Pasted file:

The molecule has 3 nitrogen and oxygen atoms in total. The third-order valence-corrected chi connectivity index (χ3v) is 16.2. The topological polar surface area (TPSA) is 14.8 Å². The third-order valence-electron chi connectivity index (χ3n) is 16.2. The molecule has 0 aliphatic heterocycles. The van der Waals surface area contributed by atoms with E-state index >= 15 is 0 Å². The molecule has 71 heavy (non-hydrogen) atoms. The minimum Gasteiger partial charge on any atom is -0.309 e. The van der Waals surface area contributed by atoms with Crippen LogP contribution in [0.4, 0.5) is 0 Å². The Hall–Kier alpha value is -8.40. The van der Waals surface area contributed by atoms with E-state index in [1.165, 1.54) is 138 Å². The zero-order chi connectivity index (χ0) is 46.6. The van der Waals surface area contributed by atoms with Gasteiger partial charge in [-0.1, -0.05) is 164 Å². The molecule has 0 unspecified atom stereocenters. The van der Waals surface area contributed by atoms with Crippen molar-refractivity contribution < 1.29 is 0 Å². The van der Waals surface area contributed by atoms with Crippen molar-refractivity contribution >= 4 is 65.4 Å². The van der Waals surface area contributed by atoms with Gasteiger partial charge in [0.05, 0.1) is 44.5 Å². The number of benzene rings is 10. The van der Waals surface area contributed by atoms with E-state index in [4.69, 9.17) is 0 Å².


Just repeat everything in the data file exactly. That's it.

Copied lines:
The molecule has 3 nitrogen and oxygen atoms in total. The third-order valence-corrected chi connectivity index (χ3v) is 16.2. The topological polar surface area (TPSA) is 14.8 Å². The third-order valence-electron chi connectivity index (χ3n) is 16.2. The molecule has 0 aliphatic heterocycles. The van der Waals surface area contributed by atoms with E-state index >= 15 is 0 Å². The molecule has 71 heavy (non-hydrogen) atoms. The minimum Gasteiger partial charge on any atom is -0.309 e. The van der Waals surface area contributed by atoms with Crippen LogP contribution in [0.4, 0.5) is 0 Å². The Hall–Kier alpha value is -8.40. The van der Waals surface area contributed by atoms with E-state index in [1.165, 1.54) is 138 Å². The zero-order chi connectivity index (χ0) is 46.6. The van der Waals surface area contributed by atoms with Gasteiger partial charge in [-0.1, -0.05) is 164 Å². The molecule has 0 unspecified atom stereocenters. The van der Waals surface area contributed by atoms with Crippen molar-refractivity contribution < 1.29 is 0 Å². The van der Waals surface area contributed by atoms with Crippen molar-refractivity contribution >= 4 is 65.4 Å². The van der Waals surface area contributed by atoms with Gasteiger partial charge in [0.05, 0.1) is 44.5 Å². The number of benzene rings is 10. The van der Waals surface area contributed by atoms with E-state index in [4.69, 9.17) is 0 Å².